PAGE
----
Tracking The Global Sea Surface Temperature Anomaly “Warm Blobs”

Warm Blob in Southeast Part of North Pacific = Hot Summer/Drought Risk for Southwest U.S.
04/24/2018, 3:05 pm EDT
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Large areas of regional warm or cool sea surface temperature anomalies influence climate especially given the lack of an ENSO episode. The strongest "warm blob" present now is off the east coast of South America likely lending support for a warm early winter climate for eastern South America and drought-ending rains for Argentina.


Likely influences of the regional “warm blobs” across the global oceans. The warm regional SSTA gain importance as a climate predictor given neutral ENSO.

  1. The most vigorous “warm blob” is intensifying off the southeast Brazil/northeast Argentina coast. The warm SSTA zone supports increased risk of anomalous warmth into the winter season for eastern South America. Given the cool SSTA west of South America there is likely presence of a persistent upper trough on the West Coast of South America into the winter season. This set-up will produce drought ending rains in Argentina.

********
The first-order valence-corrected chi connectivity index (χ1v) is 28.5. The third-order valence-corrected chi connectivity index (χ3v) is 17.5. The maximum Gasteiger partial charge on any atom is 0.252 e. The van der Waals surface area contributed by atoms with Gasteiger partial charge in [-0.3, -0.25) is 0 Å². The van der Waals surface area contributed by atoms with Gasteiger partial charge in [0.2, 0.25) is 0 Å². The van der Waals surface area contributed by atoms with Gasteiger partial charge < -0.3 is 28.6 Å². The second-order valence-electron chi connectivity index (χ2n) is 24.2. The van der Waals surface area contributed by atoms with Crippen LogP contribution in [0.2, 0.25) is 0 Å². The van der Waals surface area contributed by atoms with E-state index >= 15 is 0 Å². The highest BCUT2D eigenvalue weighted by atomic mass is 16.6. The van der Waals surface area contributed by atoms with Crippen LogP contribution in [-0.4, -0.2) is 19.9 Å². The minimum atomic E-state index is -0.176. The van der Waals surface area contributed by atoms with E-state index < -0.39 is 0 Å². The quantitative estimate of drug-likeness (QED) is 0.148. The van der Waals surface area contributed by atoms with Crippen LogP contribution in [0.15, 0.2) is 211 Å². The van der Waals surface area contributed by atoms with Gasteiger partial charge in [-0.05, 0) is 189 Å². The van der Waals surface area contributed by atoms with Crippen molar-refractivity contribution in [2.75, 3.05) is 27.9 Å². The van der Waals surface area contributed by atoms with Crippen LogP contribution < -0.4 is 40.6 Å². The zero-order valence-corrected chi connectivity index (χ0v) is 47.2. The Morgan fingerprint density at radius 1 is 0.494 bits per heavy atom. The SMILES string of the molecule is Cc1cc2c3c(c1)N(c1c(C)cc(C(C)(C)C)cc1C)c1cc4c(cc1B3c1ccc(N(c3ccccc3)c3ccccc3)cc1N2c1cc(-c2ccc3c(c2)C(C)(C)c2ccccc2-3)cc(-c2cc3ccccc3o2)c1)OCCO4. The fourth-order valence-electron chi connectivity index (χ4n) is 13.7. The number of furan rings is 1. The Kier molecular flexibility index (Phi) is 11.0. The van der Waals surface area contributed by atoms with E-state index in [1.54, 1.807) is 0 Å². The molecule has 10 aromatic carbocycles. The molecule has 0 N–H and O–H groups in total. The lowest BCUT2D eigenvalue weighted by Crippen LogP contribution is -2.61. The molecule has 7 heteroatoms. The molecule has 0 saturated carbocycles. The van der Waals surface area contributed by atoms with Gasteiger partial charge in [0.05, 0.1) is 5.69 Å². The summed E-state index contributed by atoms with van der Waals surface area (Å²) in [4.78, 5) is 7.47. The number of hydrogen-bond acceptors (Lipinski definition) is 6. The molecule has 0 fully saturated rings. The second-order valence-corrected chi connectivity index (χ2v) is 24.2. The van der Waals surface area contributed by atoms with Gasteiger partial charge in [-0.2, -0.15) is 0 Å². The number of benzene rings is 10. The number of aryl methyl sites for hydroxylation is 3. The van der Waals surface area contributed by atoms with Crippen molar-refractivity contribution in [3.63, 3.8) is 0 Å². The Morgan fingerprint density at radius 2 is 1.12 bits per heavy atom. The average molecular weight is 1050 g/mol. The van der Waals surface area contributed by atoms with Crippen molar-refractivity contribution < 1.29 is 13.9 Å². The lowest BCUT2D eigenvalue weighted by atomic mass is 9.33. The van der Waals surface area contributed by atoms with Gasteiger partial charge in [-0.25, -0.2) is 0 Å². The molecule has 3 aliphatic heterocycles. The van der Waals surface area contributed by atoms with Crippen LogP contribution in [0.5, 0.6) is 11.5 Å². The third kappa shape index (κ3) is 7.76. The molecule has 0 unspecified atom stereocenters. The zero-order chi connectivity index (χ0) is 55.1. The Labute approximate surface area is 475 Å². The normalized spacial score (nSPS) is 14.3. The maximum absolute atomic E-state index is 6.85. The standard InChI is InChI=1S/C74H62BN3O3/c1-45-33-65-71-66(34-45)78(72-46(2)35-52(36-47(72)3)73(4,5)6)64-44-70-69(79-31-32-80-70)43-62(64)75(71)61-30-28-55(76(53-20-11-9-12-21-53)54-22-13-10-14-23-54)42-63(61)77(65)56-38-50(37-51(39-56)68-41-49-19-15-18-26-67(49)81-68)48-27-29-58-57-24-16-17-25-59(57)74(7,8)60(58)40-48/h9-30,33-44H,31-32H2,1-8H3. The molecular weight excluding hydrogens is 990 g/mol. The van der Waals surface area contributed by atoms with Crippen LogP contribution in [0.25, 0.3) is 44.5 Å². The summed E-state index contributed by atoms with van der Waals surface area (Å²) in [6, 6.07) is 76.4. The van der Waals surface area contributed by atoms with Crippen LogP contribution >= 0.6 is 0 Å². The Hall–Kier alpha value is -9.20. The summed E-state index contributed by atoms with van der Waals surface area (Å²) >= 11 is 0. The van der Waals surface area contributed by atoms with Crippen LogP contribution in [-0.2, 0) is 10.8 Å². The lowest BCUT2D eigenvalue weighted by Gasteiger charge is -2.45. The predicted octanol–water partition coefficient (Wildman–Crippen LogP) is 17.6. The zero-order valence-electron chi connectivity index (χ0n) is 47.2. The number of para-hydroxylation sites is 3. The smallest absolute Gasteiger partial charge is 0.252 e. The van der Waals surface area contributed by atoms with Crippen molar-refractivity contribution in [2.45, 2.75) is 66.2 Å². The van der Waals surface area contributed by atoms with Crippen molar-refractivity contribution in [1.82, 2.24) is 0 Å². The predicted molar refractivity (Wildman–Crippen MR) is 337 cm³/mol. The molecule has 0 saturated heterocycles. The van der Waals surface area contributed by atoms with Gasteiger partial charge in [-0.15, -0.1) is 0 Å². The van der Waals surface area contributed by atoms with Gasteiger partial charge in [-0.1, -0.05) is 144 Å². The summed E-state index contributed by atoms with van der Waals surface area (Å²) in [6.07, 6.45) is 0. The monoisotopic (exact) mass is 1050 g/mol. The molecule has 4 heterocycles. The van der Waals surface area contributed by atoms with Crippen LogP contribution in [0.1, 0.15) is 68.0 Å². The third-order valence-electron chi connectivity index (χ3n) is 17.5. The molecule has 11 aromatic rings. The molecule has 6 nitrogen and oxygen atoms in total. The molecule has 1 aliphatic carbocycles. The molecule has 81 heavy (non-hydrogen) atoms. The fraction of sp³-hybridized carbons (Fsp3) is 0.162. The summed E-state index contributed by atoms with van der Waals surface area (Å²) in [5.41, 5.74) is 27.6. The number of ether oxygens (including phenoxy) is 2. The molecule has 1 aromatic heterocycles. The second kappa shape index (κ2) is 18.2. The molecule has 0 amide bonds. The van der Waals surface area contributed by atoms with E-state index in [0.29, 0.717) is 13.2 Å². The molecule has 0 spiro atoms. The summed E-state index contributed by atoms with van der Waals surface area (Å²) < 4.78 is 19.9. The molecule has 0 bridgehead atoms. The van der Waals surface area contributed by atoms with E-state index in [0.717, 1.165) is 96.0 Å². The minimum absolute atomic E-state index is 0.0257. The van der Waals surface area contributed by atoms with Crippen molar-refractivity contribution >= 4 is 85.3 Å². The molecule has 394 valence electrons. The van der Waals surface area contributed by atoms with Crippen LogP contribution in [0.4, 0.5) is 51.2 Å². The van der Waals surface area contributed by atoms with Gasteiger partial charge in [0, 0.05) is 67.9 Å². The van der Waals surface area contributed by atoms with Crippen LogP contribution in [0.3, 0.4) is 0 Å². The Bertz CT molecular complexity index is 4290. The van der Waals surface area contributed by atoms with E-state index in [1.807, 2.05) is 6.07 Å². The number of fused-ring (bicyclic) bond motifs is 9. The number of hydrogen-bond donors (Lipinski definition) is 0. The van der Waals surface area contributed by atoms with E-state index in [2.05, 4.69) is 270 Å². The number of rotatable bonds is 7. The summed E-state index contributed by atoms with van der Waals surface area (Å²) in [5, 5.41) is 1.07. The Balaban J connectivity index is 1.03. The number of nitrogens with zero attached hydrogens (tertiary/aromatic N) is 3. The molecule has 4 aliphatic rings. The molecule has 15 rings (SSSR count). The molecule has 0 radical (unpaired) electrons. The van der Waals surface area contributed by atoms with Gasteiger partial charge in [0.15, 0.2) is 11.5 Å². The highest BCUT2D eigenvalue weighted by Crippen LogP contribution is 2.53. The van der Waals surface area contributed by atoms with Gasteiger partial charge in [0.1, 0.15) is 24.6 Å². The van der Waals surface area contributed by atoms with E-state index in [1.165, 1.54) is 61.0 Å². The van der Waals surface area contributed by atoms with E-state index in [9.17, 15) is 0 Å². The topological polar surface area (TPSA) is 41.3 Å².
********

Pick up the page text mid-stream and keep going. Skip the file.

2. The Mediterranean Sea is much warmer than normal due to the recent persistent very warm climate across Europe. Additional warm events are indicated. Also, a buoyant moisture supply to cause possible excessive southern Europe rains is emerging.
  3. Warming east of Asia will increase the risk of anomalous heat in China (and Japan) as summer approaches.
  4. The warm blob off the southwest coast of the U.S./Baja California is weakening. This feature is SLIGHLY less likely to support a searing hot ridge pattern to start the summer season.
  5. The warm blob in the western North Atlantic east of New England is broadly evident and beginning to strengthen. This feature indicates increased risk of a warm ridge over the Northeast U.S. during summer.